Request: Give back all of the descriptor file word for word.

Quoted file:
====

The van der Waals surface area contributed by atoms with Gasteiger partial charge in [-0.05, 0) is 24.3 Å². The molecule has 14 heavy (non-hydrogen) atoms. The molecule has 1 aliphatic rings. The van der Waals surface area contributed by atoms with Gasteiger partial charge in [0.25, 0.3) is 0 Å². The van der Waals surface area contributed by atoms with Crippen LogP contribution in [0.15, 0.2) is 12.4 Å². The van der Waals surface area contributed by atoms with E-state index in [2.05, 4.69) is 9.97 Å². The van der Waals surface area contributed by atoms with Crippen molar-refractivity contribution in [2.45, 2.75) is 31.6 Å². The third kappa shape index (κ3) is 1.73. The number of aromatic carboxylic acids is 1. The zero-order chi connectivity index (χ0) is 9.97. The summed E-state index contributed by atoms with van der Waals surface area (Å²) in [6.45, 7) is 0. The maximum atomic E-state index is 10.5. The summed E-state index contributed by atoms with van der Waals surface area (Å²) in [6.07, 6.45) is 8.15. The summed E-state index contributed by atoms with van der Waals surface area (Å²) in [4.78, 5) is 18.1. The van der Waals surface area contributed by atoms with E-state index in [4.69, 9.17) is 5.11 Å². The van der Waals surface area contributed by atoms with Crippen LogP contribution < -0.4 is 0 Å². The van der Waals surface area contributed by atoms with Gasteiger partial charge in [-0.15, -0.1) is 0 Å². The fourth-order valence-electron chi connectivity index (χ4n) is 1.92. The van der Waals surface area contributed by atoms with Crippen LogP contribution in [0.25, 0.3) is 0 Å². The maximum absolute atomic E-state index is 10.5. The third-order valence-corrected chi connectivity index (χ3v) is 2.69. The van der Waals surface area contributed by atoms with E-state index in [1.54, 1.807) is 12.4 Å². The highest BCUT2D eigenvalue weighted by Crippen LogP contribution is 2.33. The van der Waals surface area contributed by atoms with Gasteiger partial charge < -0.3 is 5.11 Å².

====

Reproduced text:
The van der Waals surface area contributed by atoms with Gasteiger partial charge in [-0.05, 0) is 24.3 Å². The molecule has 14 heavy (non-hydrogen) atoms. The molecule has 1 aliphatic rings. The van der Waals surface area contributed by atoms with Gasteiger partial charge in [0.25, 0.3) is 0 Å². The van der Waals surface area contributed by atoms with Crippen LogP contribution in [0.15, 0.2) is 12.4 Å². The van der Waals surface area contributed by atoms with E-state index in [2.05, 4.69) is 9.97 Å². The van der Waals surface area contributed by atoms with Crippen molar-refractivity contribution in [2.45, 2.75) is 31.6 Å². The third kappa shape index (κ3) is 1.73. The number of aromatic carboxylic acids is 1. The zero-order chi connectivity index (χ0) is 9.97. The summed E-state index contributed by atoms with van der Waals surface area (Å²) in [6.45, 7) is 0. The maximum atomic E-state index is 10.5. The summed E-state index contributed by atoms with van der Waals surface area (Å²) in [6.07, 6.45) is 8.15. The summed E-state index contributed by atoms with van der Waals surface area (Å²) in [4.78, 5) is 18.1. The van der Waals surface area contributed by atoms with E-state index in [4.69, 9.17) is 5.11 Å². The van der Waals surface area contributed by atoms with Crippen LogP contribution < -0.4 is 0 Å². The van der Waals surface area contributed by atoms with Gasteiger partial charge in [-0.15, -0.1) is 0 Å². The fourth-order valence-electron chi connectivity index (χ4n) is 1.92. The van der Waals surface area contributed by atoms with Crippen LogP contribution in [0.25, 0.3) is 0 Å². The maximum absolute atomic E-state index is 10.5. The third-order valence-corrected chi connectivity index (χ3v) is 2.69. The van der Waals surface area contributed by atoms with E-state index in [1.54, 1.807) is 12.4 Å². The highest BCUT2D eigenvalue weighted by Crippen LogP contribution is 2.33. The van der Waals surface area contributed by atoms with Gasteiger partial charge < -0.3 is 5.11 Å².